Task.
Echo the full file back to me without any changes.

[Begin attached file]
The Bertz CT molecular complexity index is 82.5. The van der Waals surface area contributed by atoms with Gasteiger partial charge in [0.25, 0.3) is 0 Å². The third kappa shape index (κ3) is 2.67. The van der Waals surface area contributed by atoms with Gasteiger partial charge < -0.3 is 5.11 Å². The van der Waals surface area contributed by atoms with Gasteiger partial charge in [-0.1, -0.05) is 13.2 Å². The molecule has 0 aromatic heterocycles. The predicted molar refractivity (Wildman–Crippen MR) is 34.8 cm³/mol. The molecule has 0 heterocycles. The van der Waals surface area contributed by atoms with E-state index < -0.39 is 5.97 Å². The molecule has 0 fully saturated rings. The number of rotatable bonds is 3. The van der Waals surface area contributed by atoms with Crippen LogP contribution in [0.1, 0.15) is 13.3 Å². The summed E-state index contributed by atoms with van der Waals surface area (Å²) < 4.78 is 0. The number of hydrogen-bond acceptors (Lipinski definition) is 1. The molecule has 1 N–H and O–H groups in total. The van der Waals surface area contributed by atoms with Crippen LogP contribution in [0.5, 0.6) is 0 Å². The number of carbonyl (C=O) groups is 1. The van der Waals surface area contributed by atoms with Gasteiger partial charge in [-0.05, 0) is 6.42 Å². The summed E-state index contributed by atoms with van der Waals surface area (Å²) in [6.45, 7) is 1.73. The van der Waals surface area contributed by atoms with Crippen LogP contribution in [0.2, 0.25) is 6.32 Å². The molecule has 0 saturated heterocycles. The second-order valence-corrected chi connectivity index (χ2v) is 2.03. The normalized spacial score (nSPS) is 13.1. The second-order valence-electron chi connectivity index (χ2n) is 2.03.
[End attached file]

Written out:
The Bertz CT molecular complexity index is 82.5. The van der Waals surface area contributed by atoms with Gasteiger partial charge in [0.25, 0.3) is 0 Å². The third kappa shape index (κ3) is 2.67. The van der Waals surface area contributed by atoms with Gasteiger partial charge < -0.3 is 5.11 Å². The van der Waals surface area contributed by atoms with Gasteiger partial charge in [-0.1, -0.05) is 13.2 Å². The molecule has 0 aromatic heterocycles. The predicted molar refractivity (Wildman–Crippen MR) is 34.8 cm³/mol. The molecule has 0 heterocycles. The van der Waals surface area contributed by atoms with E-state index < -0.39 is 5.97 Å². The molecule has 0 fully saturated rings. The number of rotatable bonds is 3. The van der Waals surface area contributed by atoms with Crippen LogP contribution in [0.1, 0.15) is 13.3 Å². The summed E-state index contributed by atoms with van der Waals surface area (Å²) < 4.78 is 0. The number of hydrogen-bond acceptors (Lipinski definition) is 1. The molecule has 1 N–H and O–H groups in total. The van der Waals surface area contributed by atoms with Crippen LogP contribution in [0.5, 0.6) is 0 Å². The number of carbonyl (C=O) groups is 1. The van der Waals surface area contributed by atoms with Gasteiger partial charge in [-0.05, 0) is 6.42 Å². The summed E-state index contributed by atoms with van der Waals surface area (Å²) in [6.45, 7) is 1.73. The van der Waals surface area contributed by atoms with Crippen LogP contribution in [0.2, 0.25) is 6.32 Å². The molecule has 0 saturated heterocycles. The second-order valence-corrected chi connectivity index (χ2v) is 2.03. The normalized spacial score (nSPS) is 13.1. The second-order valence-electron chi connectivity index (χ2n) is 2.03.